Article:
Though frontman Wayne Coyne receives the bulk of attention when discussing The Flaming Lips, even the most cursory exploration of their catalog reveals the importance of multi-instrumentalist Steven Drozd in their sound and their compositions. For more proof, look no further than The Terror’s standout track, “Turning Violent,” where Drozd takes lead and provides a whole new world of tension with his fragile, cracked vocals.
Thus, a side project: Electric Würms, with Drozd taking lead, Coyne relegated to bass and four members of Nashville band Linear Downfall providing the backing for a Yes-influenced, prog-rock diversion that is hard to believe a major label delivered in 2014. But while the effort has little to no commercial hopes, this niche offering succeeds wonderfully at pleasing those more outside-the-box thinkers who are the core audience for druggy experiments still rooted (ever so loosely) in pop music (the band’s bio mentions acid in the first sentence, so that gives you an idea of what they are going for).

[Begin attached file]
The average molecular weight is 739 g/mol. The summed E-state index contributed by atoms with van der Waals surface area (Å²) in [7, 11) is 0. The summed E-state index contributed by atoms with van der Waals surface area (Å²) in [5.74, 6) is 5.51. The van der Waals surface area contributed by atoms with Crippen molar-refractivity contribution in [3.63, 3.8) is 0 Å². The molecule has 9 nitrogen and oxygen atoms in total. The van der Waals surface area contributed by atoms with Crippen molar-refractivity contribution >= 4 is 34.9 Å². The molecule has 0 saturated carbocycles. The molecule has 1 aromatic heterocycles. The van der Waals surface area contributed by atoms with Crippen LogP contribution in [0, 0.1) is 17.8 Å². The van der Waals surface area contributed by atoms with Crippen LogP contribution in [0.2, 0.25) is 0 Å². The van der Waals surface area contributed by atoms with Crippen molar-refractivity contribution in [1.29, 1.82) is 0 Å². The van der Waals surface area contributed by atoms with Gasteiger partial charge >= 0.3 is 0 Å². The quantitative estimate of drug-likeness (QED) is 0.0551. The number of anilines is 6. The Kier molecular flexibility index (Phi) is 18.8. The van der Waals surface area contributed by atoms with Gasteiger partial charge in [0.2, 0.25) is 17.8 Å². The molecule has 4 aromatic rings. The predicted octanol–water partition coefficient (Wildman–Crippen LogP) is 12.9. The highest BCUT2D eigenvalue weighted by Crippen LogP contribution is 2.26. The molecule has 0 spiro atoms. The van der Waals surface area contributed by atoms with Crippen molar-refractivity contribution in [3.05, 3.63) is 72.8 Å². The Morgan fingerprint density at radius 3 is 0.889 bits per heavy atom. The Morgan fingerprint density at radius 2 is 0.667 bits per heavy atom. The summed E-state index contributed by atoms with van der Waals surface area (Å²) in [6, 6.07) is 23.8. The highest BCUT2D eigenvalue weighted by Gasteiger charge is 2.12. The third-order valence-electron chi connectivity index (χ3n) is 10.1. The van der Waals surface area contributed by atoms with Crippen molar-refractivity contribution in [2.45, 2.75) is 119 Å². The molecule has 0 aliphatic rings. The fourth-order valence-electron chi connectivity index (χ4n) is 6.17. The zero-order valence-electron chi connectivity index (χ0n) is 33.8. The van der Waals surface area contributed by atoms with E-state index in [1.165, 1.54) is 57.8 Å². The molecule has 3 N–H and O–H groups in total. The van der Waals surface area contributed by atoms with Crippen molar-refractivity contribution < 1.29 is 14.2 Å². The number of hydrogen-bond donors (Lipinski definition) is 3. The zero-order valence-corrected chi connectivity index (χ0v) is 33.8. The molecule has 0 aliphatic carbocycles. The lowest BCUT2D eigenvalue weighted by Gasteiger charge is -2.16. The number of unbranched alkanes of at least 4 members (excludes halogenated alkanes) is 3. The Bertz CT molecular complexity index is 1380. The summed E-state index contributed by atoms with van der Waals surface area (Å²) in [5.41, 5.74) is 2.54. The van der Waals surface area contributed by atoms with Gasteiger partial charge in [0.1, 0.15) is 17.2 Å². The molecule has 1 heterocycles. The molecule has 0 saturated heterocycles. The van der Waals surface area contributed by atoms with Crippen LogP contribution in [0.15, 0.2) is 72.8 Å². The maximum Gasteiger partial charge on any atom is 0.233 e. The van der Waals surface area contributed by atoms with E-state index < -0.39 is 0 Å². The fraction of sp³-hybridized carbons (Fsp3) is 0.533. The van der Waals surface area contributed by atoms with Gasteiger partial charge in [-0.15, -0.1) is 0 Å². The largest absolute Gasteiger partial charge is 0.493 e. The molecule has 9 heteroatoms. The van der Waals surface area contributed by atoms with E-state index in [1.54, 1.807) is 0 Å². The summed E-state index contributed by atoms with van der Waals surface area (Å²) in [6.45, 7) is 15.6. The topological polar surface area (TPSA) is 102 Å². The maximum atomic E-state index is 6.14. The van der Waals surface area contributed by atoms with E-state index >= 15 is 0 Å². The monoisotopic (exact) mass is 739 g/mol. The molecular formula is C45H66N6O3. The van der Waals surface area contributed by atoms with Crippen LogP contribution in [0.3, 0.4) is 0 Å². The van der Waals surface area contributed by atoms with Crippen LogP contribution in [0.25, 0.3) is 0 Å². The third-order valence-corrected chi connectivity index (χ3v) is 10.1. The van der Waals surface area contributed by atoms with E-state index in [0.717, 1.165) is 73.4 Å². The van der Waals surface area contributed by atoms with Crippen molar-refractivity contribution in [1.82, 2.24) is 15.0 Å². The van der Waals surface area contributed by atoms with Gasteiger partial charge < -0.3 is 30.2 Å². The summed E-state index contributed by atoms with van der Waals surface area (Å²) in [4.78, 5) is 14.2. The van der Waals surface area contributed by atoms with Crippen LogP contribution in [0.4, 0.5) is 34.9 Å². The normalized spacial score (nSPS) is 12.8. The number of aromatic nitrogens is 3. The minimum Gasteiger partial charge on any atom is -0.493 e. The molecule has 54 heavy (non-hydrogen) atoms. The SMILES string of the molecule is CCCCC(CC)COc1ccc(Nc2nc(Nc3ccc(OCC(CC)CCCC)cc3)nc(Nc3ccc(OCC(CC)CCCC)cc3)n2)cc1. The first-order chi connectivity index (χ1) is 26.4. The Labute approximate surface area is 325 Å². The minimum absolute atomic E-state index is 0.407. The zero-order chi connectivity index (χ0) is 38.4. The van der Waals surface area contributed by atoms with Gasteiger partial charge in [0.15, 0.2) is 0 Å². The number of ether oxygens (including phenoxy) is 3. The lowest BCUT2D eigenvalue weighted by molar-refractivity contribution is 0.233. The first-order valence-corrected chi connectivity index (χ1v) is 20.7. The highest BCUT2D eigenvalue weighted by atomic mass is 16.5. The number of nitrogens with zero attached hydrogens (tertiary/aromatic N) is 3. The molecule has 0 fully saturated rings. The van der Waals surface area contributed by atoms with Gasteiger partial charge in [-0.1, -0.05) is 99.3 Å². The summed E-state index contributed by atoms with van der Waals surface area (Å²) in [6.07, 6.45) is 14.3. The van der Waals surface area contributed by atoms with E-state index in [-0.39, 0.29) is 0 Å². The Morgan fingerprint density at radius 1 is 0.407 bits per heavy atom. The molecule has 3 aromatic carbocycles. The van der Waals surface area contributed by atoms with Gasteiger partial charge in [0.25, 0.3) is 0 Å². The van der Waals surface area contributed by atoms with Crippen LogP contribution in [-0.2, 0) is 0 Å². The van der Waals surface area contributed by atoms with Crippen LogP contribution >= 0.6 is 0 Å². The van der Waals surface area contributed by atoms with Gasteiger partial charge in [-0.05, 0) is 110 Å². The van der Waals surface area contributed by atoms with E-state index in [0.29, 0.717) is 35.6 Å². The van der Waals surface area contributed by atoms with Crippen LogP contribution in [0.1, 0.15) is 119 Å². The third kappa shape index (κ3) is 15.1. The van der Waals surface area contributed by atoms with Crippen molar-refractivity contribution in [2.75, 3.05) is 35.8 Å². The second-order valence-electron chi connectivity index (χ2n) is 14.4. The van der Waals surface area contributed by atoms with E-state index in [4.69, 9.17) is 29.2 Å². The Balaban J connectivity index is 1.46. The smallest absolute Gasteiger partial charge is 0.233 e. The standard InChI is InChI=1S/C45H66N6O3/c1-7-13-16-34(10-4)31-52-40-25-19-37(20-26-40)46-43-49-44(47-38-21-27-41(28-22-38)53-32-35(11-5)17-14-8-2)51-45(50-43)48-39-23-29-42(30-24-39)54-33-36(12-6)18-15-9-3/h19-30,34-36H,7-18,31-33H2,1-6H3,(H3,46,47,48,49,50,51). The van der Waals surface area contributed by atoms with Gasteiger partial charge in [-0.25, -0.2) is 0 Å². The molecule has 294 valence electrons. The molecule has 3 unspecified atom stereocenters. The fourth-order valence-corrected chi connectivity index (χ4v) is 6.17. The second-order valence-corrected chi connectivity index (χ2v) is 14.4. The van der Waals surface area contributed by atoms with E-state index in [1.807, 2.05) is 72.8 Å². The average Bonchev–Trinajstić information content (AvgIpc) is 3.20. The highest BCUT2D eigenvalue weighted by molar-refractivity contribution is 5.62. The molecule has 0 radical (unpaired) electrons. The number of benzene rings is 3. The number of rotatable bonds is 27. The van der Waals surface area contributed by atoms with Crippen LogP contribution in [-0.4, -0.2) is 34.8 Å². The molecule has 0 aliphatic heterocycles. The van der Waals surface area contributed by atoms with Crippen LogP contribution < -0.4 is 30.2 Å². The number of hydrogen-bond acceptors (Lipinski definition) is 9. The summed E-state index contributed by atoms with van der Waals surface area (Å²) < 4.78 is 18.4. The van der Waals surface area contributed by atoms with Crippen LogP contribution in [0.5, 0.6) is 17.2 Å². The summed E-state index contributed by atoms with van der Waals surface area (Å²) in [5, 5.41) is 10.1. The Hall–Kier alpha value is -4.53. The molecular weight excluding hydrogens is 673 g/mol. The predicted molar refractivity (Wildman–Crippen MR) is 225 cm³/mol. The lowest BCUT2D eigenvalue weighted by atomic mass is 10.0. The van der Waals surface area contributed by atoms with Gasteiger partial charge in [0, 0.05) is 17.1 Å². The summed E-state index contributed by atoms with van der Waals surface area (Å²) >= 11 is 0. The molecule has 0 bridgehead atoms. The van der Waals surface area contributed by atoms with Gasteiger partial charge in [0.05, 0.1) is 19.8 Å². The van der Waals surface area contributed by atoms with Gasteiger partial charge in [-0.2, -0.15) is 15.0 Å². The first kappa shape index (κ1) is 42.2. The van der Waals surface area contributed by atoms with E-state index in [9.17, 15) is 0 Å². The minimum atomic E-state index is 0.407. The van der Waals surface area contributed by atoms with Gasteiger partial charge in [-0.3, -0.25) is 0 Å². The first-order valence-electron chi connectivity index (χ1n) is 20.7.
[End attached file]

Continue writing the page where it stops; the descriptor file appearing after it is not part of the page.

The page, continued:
Though it is obvious why the choice was made to not release Musik, Die Shwer Zu Twerk as a Lips record (less Coyne, less accessible), the album isn’t a far stretch from the Oklahoma City outfit’s wheelhouse. “The Bat” jogs along with a doomy dread that Drozd owned on “Turning Violent,” almost sounding like a sequel of sorts to that song. The kraut rock of “The Second Time” is transportive in its effect, not unlike some of the EP work The Flaming Lips have offered up in recent years. And the gorgeous Yes cover “Heart of the Sunrise” isn’t unlike the prettier moments of The Soft Bulletin or Embryonic, but just a little more loose, a little more beaten down, a little more raw.
It’s hard to make an argument for anything here being essential for the Flaming Lips’ career arc, but, it is a side project, and as side projects go, this one is strong. Plus, it does allow the reflection of what a singular talent Drozd is, giving him the reins to explore something that represents his interests more than the band as a whole. Look no further than the all-in, fearless freakout “Transform” to see the possibilities of Electric Würms as a fully realized entity. Apparently, the concept of the band name refers to LSD users that believed they could transport into space without a spaceship, but as pure energy, when high. As a soundtrack for that mindset, you couldn’t do much better.